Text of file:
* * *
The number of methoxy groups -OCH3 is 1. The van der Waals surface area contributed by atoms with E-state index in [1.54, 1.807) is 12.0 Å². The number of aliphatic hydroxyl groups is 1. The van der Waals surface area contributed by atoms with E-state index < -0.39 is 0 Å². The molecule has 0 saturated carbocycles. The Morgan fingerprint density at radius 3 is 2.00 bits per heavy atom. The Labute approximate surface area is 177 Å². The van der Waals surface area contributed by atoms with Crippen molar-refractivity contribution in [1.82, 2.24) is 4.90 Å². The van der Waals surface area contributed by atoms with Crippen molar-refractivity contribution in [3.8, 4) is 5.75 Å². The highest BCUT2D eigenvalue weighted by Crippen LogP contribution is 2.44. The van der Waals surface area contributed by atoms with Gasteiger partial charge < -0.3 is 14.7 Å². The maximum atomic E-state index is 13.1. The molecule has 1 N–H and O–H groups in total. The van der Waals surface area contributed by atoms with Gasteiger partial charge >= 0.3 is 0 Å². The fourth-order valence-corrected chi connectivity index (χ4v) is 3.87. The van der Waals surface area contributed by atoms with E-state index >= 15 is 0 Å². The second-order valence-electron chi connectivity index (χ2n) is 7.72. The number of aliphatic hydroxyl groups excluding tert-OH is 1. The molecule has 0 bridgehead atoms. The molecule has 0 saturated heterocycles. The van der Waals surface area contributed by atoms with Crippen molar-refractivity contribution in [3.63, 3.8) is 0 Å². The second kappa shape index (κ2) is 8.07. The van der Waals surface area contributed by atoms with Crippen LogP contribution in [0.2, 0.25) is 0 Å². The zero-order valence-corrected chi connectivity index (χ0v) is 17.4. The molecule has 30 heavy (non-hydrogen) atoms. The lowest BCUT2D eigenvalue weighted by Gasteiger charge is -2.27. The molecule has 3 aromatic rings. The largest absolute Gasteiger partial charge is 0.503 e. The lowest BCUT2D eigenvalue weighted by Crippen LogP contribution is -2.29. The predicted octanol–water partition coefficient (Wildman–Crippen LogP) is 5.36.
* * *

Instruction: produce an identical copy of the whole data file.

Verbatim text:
The number of methoxy groups -OCH3 is 1. The van der Waals surface area contributed by atoms with E-state index in [1.54, 1.807) is 12.0 Å². The number of aliphatic hydroxyl groups is 1. The van der Waals surface area contributed by atoms with E-state index < -0.39 is 0 Å². The molecule has 0 saturated carbocycles. The Morgan fingerprint density at radius 3 is 2.00 bits per heavy atom. The Labute approximate surface area is 177 Å². The van der Waals surface area contributed by atoms with Crippen molar-refractivity contribution in [1.82, 2.24) is 4.90 Å². The van der Waals surface area contributed by atoms with Crippen molar-refractivity contribution in [3.8, 4) is 5.75 Å². The highest BCUT2D eigenvalue weighted by Crippen LogP contribution is 2.44. The van der Waals surface area contributed by atoms with Gasteiger partial charge < -0.3 is 14.7 Å². The maximum atomic E-state index is 13.1. The molecule has 1 N–H and O–H groups in total. The van der Waals surface area contributed by atoms with Gasteiger partial charge >= 0.3 is 0 Å². The fourth-order valence-corrected chi connectivity index (χ4v) is 3.87. The van der Waals surface area contributed by atoms with E-state index >= 15 is 0 Å². The second-order valence-electron chi connectivity index (χ2n) is 7.72. The number of aliphatic hydroxyl groups excluding tert-OH is 1. The molecule has 0 bridgehead atoms. The molecule has 0 saturated heterocycles. The van der Waals surface area contributed by atoms with Crippen molar-refractivity contribution in [3.63, 3.8) is 0 Å². The second kappa shape index (κ2) is 8.07. The van der Waals surface area contributed by atoms with Crippen LogP contribution in [0.2, 0.25) is 0 Å². The zero-order valence-corrected chi connectivity index (χ0v) is 17.4. The molecule has 30 heavy (non-hydrogen) atoms. The lowest BCUT2D eigenvalue weighted by Gasteiger charge is -2.27. The molecule has 3 aromatic rings. The largest absolute Gasteiger partial charge is 0.503 e. The lowest BCUT2D eigenvalue weighted by Crippen LogP contribution is -2.29. The predicted octanol–water partition coefficient (Wildman–Crippen LogP) is 5.36.